How to de-collar a spotted hyena

De-collaring a hyena is a lot harder than collaring a hyena.

As part of my long-overdue (thanks, covid!) visit to Kenya, I wanted to attempt to de-collar the spotted hyenas that I had outfitted with GPS-GSM collars in 2019. While the collars have proven invaluable for understanding hyena movement through a densely developing landscape, as well as how to mitigate hyena interactions with people, the collars were due to run out of battery and unfortunately did not have automatic drop-off mechanisms. Thus, the mission to rid the hyenas of their fancy necklaces before the necklaces became useless.

So, how do you capture a hyena? There are a lot of animal capture methods out there, but we prefer the callback method. This essentially entails calling in hyenas using particular hyena sounds of excitement, as well as a few rather unsettling tracks I have of sounds of various other animals dying. Some veterinarians and researchers also like to use bait, though it isn’t necessary. However, since we were trying to recapture specific individuals, rather than just any hyena, we were gifted loads of slightly “off” meat (in conjunction with the callbacks) to use for enticing our collared hyenas to stick around. My friend Simon’s car, filled with 60+kg of quickly spoiling meat, became known as the Meatmobile- and yes, in case you’re wondering we did spend a lot of quality time in the sweltering heat of the car with that disgusting meat and its burgeoning, fly-dominant ecosystem. [Note, all of this work was conducted with the proper permits and using proper ethical procedures].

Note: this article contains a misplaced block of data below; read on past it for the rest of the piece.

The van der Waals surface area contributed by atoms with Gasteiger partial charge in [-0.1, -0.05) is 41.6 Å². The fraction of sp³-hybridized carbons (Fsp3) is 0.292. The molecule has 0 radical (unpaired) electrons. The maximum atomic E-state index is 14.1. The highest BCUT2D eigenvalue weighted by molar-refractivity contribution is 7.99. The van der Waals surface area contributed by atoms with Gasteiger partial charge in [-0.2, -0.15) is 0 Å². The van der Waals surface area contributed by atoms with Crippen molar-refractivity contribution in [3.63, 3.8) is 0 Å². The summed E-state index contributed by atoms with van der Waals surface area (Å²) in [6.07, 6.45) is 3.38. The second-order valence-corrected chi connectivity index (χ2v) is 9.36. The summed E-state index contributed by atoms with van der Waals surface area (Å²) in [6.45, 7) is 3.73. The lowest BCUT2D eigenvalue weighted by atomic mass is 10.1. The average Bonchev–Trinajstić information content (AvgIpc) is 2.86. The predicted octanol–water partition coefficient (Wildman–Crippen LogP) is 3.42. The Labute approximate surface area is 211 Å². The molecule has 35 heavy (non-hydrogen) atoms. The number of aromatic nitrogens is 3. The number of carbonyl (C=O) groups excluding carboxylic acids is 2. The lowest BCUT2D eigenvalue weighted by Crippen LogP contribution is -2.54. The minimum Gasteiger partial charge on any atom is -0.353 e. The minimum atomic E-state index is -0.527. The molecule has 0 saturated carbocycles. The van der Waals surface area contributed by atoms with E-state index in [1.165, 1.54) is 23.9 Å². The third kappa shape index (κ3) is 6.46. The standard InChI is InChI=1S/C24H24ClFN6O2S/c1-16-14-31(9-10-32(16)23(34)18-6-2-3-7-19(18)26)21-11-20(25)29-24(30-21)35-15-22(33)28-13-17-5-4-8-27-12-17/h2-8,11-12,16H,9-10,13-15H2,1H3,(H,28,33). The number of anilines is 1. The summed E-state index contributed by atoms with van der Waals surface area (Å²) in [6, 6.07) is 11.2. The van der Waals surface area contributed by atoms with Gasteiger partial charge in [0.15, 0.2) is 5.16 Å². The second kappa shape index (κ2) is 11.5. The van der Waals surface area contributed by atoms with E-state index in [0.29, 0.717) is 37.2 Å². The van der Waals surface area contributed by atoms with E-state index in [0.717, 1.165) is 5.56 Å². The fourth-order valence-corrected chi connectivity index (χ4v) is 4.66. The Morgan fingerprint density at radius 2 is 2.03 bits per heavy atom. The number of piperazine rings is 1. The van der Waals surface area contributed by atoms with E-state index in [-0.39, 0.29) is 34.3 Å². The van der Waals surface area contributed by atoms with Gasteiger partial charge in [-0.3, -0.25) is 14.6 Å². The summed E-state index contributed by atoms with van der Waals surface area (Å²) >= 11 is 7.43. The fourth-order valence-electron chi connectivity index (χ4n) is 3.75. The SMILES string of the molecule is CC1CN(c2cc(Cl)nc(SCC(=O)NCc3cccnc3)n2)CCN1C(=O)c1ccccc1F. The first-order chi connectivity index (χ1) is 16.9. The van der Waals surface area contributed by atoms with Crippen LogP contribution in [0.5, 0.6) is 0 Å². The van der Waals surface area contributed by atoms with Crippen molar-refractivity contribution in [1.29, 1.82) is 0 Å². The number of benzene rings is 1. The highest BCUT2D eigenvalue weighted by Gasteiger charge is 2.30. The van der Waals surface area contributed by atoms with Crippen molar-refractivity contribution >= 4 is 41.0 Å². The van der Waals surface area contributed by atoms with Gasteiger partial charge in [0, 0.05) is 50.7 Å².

Before transferring the meat to the Meatmobile.
Experimenting with making the bait more difficult to tear off of the tree.

Once our collared hyena has hopefully responded to the callbacks, the vet gets ready to dart the hyena. Because they hyenas are accustomed to my car, sometimes the vet will end up hopping into my car to get closer for darting. Then, the dart is loosed and hopefully you’ve soon got yourself a sleepy ‘yeen ready for de-collaring and measurements.

A relatively easy morning capture of hyena #1626 from the Naishi Clan. Note on the left our amazing vet, Dr. Mukami!

I’ll share a few notable stories from our four days of de-collaring efforts.

One of our hyenas, collar #1623, seemed like he would be easy to capture. I had seen him chilling out in the open in his favorite spot, oozing confidence and not skittish, several times over the few weeks I’ve been back. Thus, we used a combo of his GPS collar data and UHF signal to try and find him. One day, we knew he was near the lakeshore, so we began to set up our bait in that area. While looking out onto one of the bays, we spotted a hyena. A quick look with my binoculars showed me that against all odds, it was the collared guy rather than another hyena! I whisper-shouted “It’s him it’s him it’s him” to the group and we all moved rapidly to get into place for the callbacks and baiting. Fast forward to an hour later, and he was finally coming out into the open, nearing the bait. I trained my binoculars on him, and suddenly everything seemed like it was moving in slow motion. “Holy crap,” I said, “It’s not #1623…It’s Smiley!” Smiley was a hyena (with a missing lip) that we were convinced had met his untimely end months before. His collar had abruptly stopped working right after he meandered into another clan’s territory (after trying desperately to disperse out of the conservancy in multiple directions). We were all floored by this plot twist. #1623 didn’t matter in that moment; Smiley was resurrected from the dead and we needed to remove his useless collar. Once we darted him, we were able to remove the collar, get some measurements, and check on his health. Though old, Smiley turned out to still be quite big and strong, and very clean with no parasites. He had actually assimilated into the clan that we thought had killed him (the Lakeshore/Diatomite Clan), and was doing just fine. While we didn’t catch #1623 that evening, we were all riding the high of our Smiley surprise.

Smiley with his trademark missing lip.